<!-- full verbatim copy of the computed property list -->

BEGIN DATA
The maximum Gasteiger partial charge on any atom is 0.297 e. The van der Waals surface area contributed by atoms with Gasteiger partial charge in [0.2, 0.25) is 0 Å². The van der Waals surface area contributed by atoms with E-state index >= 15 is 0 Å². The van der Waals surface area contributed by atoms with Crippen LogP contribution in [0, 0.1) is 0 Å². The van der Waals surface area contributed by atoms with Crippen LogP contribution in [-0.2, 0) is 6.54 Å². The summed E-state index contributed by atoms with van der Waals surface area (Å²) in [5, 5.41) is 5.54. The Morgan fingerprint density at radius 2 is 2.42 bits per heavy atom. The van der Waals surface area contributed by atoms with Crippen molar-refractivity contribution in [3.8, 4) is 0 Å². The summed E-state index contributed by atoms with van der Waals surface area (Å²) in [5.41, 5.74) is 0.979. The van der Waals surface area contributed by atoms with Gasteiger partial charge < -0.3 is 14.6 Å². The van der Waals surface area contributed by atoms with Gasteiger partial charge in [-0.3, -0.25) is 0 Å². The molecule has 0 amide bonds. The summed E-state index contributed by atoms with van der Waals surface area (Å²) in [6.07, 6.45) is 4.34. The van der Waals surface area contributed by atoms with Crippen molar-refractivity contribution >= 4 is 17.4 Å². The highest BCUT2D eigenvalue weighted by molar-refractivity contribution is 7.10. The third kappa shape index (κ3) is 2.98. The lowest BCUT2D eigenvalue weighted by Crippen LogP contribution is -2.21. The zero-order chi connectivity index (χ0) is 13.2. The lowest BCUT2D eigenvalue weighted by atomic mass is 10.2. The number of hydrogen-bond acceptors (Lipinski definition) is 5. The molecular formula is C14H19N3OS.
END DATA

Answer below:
The maximum Gasteiger partial charge on any atom is 0.297 e. The van der Waals surface area contributed by atoms with Gasteiger partial charge in [0.2, 0.25) is 0 Å². The van der Waals surface area contributed by atoms with E-state index >= 15 is 0 Å². The van der Waals surface area contributed by atoms with Crippen LogP contribution in [0, 0.1) is 0 Å². The van der Waals surface area contributed by atoms with Crippen LogP contribution in [-0.2, 0) is 6.54 Å². The summed E-state index contributed by atoms with van der Waals surface area (Å²) in [5, 5.41) is 5.54. The Morgan fingerprint density at radius 2 is 2.42 bits per heavy atom. The van der Waals surface area contributed by atoms with Crippen molar-refractivity contribution in [3.8, 4) is 0 Å². The summed E-state index contributed by atoms with van der Waals surface area (Å²) in [5.41, 5.74) is 0.979. The van der Waals surface area contributed by atoms with Gasteiger partial charge < -0.3 is 14.6 Å². The van der Waals surface area contributed by atoms with Gasteiger partial charge in [-0.3, -0.25) is 0 Å². The molecule has 0 amide bonds. The summed E-state index contributed by atoms with van der Waals surface area (Å²) in [6.07, 6.45) is 4.34. The van der Waals surface area contributed by atoms with Crippen molar-refractivity contribution >= 4 is 17.4 Å². The highest BCUT2D eigenvalue weighted by molar-refractivity contribution is 7.10. The third kappa shape index (κ3) is 2.98. The lowest BCUT2D eigenvalue weighted by Crippen LogP contribution is -2.21. The zero-order chi connectivity index (χ0) is 13.2. The lowest BCUT2D eigenvalue weighted by atomic mass is 10.2. The number of hydrogen-bond acceptors (Lipinski definition) is 5. The molecular formula is C14H19N3OS.